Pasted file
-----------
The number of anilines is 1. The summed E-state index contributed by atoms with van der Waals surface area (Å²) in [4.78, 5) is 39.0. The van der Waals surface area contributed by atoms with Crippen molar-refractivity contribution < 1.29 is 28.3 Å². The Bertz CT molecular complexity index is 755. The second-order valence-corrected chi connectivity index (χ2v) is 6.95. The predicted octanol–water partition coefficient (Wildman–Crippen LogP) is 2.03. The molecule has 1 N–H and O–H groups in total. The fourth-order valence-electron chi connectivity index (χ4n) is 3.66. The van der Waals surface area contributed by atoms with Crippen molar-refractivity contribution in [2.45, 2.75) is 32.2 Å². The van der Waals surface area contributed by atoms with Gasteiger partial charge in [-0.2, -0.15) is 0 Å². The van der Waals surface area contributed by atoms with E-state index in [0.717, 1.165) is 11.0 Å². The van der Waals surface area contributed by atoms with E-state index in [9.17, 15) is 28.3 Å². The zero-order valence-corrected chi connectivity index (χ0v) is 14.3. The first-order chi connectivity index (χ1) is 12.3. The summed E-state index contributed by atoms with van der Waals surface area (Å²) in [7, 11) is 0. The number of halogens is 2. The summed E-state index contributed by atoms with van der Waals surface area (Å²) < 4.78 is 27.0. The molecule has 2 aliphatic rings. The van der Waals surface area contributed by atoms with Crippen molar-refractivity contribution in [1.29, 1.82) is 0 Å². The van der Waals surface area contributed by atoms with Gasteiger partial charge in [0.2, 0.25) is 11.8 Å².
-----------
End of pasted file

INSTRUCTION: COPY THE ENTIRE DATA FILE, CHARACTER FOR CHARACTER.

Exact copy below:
The number of anilines is 1. The summed E-state index contributed by atoms with van der Waals surface area (Å²) in [4.78, 5) is 39.0. The van der Waals surface area contributed by atoms with Crippen molar-refractivity contribution < 1.29 is 28.3 Å². The Bertz CT molecular complexity index is 755. The second-order valence-corrected chi connectivity index (χ2v) is 6.95. The predicted octanol–water partition coefficient (Wildman–Crippen LogP) is 2.03. The molecule has 1 N–H and O–H groups in total. The fourth-order valence-electron chi connectivity index (χ4n) is 3.66. The van der Waals surface area contributed by atoms with Crippen molar-refractivity contribution in [2.45, 2.75) is 32.2 Å². The van der Waals surface area contributed by atoms with Gasteiger partial charge in [-0.2, -0.15) is 0 Å². The van der Waals surface area contributed by atoms with E-state index in [0.717, 1.165) is 11.0 Å². The van der Waals surface area contributed by atoms with E-state index in [9.17, 15) is 28.3 Å². The zero-order valence-corrected chi connectivity index (χ0v) is 14.3. The first-order chi connectivity index (χ1) is 12.3. The summed E-state index contributed by atoms with van der Waals surface area (Å²) in [7, 11) is 0. The number of halogens is 2. The summed E-state index contributed by atoms with van der Waals surface area (Å²) < 4.78 is 27.0. The molecule has 2 aliphatic rings. The van der Waals surface area contributed by atoms with Crippen molar-refractivity contribution in [1.29, 1.82) is 0 Å². The van der Waals surface area contributed by atoms with Gasteiger partial charge in [0.2, 0.25) is 11.8 Å².